Finley immediately hired Frank Lane, a veteran baseball man with a reputation as a prolific trader, as general manager. Lane began engineering trades with several other teams, including the Yankees, the bus-burning stunt notwithstanding. Lane lasted less than one year, being fired during the 1961 season. He was temporarily replaced by Pat Friday, whose sole qualification for the job was that he managed one of Finley's insurance offices. On paper, Friday remained general manager until 1965, when he was replaced by Hank Peters. After only a year, Peters was fired, and the team had no formal general manager until 1981. In fact, Friday and Peters were mere figureheads. With the firing of Lane in 1961, Finley effectively became a one-man band as owner, president and de facto general manager, and would remain so for the duration of his ownership.
Finley made further changes to the team’s uniforms. The Philadelphia Athletics wore blue and white or black and gray outfits through most of their history; in the last years in Philadelphia and the first in Kansas City, the team used a red, white and navy blue scheme. In 1963, Finley changed the team’s colors to “Kelly Green, Fort Knox Gold and Wedding Gown White” (which, although the kelly green was replaced by a darker, forest green shade in 1981, essentially remain the team colors today). In June 1963, Bill Bryson wrote of the uniforms,
Kelly green is the Athletics' accent color. It was more a nauseous green the players wore on their wholesome, clean-cut faces the first few times they had to appear in public looking like refugees from a softball league.
Finley replaced Mack's elephant with a Missouri mule—not just a cartoon logo, but a real mule, which he named after himself: “Charlie O, the Mule.” He also began phasing out the team name "Athletics" in favor of simply, "A's." Some of his other changes—for instance, his repeated attempts to mimic Yankee Stadium's famous right-field "home run porch"—were less successful. AL President Joe Cronin ordered Finley to remove the fence which duplicated the 296-foot right-field foul line in Yankee Stadium. Smarting from this draconian ukase, Finley had his PA announcer comment "That would have been a home run in Yankee Stadium" whenever a fly ball passed the limit in Municipal Stadium's outfield. That practice ended quickly, however, when it was apparent that other teams were hitting more "would-be" home runs than the A's.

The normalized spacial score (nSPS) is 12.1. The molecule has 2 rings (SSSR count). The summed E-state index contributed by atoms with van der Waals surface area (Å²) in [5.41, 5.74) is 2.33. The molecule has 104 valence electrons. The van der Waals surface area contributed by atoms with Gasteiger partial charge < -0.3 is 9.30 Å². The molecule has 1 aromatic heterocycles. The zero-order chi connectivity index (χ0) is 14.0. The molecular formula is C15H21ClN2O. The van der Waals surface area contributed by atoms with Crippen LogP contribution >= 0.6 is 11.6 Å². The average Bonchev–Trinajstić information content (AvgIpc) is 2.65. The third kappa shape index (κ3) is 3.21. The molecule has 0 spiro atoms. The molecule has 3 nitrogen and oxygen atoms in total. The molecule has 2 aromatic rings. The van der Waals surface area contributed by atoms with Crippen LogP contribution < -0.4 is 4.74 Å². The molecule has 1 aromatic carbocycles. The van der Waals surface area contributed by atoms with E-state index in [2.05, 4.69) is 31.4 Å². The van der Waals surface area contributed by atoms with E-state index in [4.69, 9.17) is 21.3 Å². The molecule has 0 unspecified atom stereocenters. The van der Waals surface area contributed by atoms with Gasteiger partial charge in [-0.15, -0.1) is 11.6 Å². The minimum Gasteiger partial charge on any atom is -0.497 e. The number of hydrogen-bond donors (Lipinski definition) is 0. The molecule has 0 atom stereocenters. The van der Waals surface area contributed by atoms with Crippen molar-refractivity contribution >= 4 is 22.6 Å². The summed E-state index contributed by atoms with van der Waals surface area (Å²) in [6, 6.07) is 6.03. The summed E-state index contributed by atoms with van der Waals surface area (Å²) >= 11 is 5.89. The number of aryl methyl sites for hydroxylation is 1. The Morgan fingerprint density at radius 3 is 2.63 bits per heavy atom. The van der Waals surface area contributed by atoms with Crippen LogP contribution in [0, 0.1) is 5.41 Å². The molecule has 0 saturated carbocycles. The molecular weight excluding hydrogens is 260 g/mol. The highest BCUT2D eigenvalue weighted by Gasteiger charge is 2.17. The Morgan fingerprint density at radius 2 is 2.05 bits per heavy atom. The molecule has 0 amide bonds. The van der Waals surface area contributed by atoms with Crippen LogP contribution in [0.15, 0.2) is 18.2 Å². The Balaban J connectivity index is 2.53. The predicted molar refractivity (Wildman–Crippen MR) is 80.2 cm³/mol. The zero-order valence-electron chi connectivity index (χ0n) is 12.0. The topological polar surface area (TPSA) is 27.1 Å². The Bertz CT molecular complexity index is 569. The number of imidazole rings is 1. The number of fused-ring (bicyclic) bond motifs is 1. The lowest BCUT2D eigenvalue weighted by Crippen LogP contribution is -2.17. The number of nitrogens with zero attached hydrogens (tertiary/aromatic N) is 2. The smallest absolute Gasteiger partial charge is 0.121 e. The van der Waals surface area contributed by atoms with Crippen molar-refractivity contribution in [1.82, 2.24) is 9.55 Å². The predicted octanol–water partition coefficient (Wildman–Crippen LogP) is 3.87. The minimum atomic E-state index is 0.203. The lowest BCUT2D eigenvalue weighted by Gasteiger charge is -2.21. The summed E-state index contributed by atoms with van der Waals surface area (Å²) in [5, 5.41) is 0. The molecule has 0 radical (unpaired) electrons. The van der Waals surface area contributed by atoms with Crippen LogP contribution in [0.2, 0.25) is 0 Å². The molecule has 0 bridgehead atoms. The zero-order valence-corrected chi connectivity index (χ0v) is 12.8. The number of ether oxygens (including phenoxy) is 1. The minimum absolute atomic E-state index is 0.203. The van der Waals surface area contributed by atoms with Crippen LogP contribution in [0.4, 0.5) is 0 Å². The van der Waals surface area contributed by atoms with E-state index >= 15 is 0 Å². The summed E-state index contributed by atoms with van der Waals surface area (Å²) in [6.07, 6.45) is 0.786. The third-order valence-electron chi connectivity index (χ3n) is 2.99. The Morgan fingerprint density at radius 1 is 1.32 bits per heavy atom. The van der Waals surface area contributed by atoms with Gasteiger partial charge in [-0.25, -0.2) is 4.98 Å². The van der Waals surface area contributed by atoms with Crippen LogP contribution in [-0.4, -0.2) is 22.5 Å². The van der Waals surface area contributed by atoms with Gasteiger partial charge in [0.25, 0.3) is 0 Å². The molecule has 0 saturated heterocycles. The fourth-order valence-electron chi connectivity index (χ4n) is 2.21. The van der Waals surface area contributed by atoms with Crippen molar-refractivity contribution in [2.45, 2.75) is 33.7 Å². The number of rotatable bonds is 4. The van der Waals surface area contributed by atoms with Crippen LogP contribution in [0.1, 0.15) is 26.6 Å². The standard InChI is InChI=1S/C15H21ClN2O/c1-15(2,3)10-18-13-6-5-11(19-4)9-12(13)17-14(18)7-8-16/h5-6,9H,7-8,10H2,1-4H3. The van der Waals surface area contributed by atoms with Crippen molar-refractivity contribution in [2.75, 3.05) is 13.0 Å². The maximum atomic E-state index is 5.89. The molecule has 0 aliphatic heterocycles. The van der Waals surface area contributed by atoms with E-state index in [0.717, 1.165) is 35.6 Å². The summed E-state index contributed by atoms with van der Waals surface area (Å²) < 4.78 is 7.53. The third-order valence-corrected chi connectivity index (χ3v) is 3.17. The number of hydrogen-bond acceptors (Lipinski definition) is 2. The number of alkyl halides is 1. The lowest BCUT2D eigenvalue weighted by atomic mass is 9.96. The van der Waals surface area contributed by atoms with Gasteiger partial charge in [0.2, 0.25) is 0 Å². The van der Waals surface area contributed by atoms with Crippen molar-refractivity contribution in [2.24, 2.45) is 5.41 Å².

While the A's were still dreadful in the first eight years of Finley's ownership, he began to lay the groundwork for a future contender. Finley poured resources into the minor league system for the first time in the history of the franchise. Mack never spent money on developing a farm system, which was a major reason his teams fell from contenders to cellar-dwellers so quickly. When Johnson bought the team in 1955, the A's had only three full-time scouts. While Johnson tried to make improvements, he wasn't willing to pay the bonuses necessary to get top talent.
However, Finley steadily built up the team's farm system until by 1966, it was one of the best in the majors. He was assisted by the creation of the baseball draft in 1965, which forced young prospects to sign with the team that drafted them—at the price offered by the team—if they wanted to play professional baseball. Thus, Finley was spared from having to compete with wealthier teams for top talent. The Athletics, owners of the worst record in the American League in 1964, had the first pick in the first draft, selecting Rick Monday on June 8, 1965.